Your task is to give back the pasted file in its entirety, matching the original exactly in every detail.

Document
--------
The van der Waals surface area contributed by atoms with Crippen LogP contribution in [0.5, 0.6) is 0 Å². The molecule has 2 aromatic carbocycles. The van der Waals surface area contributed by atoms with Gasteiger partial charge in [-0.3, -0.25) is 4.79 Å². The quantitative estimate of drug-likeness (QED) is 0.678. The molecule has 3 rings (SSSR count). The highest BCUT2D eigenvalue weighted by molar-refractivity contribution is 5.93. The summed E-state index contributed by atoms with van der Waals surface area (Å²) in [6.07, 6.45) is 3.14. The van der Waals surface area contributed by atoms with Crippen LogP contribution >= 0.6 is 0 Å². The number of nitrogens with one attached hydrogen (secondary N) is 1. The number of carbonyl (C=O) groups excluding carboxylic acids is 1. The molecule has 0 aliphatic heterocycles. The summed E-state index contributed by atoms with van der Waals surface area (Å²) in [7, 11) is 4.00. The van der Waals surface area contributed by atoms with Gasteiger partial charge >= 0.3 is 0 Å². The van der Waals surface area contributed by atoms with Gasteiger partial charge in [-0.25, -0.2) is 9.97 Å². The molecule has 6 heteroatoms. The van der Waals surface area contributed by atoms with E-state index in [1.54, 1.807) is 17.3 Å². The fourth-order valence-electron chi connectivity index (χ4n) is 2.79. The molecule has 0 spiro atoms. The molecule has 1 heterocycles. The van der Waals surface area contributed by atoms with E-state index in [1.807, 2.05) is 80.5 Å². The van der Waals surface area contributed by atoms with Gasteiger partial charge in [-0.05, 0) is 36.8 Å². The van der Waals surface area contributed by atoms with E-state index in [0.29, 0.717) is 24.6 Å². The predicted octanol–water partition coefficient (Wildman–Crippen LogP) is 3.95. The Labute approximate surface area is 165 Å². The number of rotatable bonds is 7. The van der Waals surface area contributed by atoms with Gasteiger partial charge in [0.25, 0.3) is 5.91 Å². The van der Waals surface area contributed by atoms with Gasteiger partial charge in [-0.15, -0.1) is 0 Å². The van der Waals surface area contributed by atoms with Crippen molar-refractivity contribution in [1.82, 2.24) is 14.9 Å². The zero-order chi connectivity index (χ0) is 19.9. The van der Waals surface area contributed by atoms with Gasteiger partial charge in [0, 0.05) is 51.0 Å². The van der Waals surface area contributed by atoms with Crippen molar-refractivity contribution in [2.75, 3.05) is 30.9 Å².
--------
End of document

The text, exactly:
The van der Waals surface area contributed by atoms with Crippen LogP contribution in [0.5, 0.6) is 0 Å². The molecule has 2 aromatic carbocycles. The van der Waals surface area contributed by atoms with Gasteiger partial charge in [-0.3, -0.25) is 4.79 Å². The quantitative estimate of drug-likeness (QED) is 0.678. The molecule has 3 rings (SSSR count). The highest BCUT2D eigenvalue weighted by molar-refractivity contribution is 5.93. The summed E-state index contributed by atoms with van der Waals surface area (Å²) in [6.07, 6.45) is 3.14. The van der Waals surface area contributed by atoms with Crippen LogP contribution >= 0.6 is 0 Å². The number of nitrogens with one attached hydrogen (secondary N) is 1. The number of carbonyl (C=O) groups excluding carboxylic acids is 1. The molecule has 0 aliphatic heterocycles. The summed E-state index contributed by atoms with van der Waals surface area (Å²) in [7, 11) is 4.00. The van der Waals surface area contributed by atoms with Gasteiger partial charge >= 0.3 is 0 Å². The van der Waals surface area contributed by atoms with Gasteiger partial charge in [-0.25, -0.2) is 9.97 Å². The molecule has 6 heteroatoms. The van der Waals surface area contributed by atoms with E-state index in [1.54, 1.807) is 17.3 Å². The fourth-order valence-electron chi connectivity index (χ4n) is 2.79. The molecule has 0 spiro atoms. The molecule has 1 heterocycles. The van der Waals surface area contributed by atoms with E-state index in [1.807, 2.05) is 80.5 Å². The van der Waals surface area contributed by atoms with Gasteiger partial charge in [-0.05, 0) is 36.8 Å². The van der Waals surface area contributed by atoms with E-state index in [0.29, 0.717) is 24.6 Å². The predicted octanol–water partition coefficient (Wildman–Crippen LogP) is 3.95. The Labute approximate surface area is 165 Å². The number of rotatable bonds is 7. The van der Waals surface area contributed by atoms with Gasteiger partial charge in [0.25, 0.3) is 5.91 Å². The van der Waals surface area contributed by atoms with Gasteiger partial charge in [-0.15, -0.1) is 0 Å². The van der Waals surface area contributed by atoms with Crippen molar-refractivity contribution in [1.82, 2.24) is 14.9 Å². The zero-order chi connectivity index (χ0) is 19.9. The van der Waals surface area contributed by atoms with Gasteiger partial charge in [0, 0.05) is 51.0 Å². The van der Waals surface area contributed by atoms with Crippen molar-refractivity contribution in [2.75, 3.05) is 30.9 Å².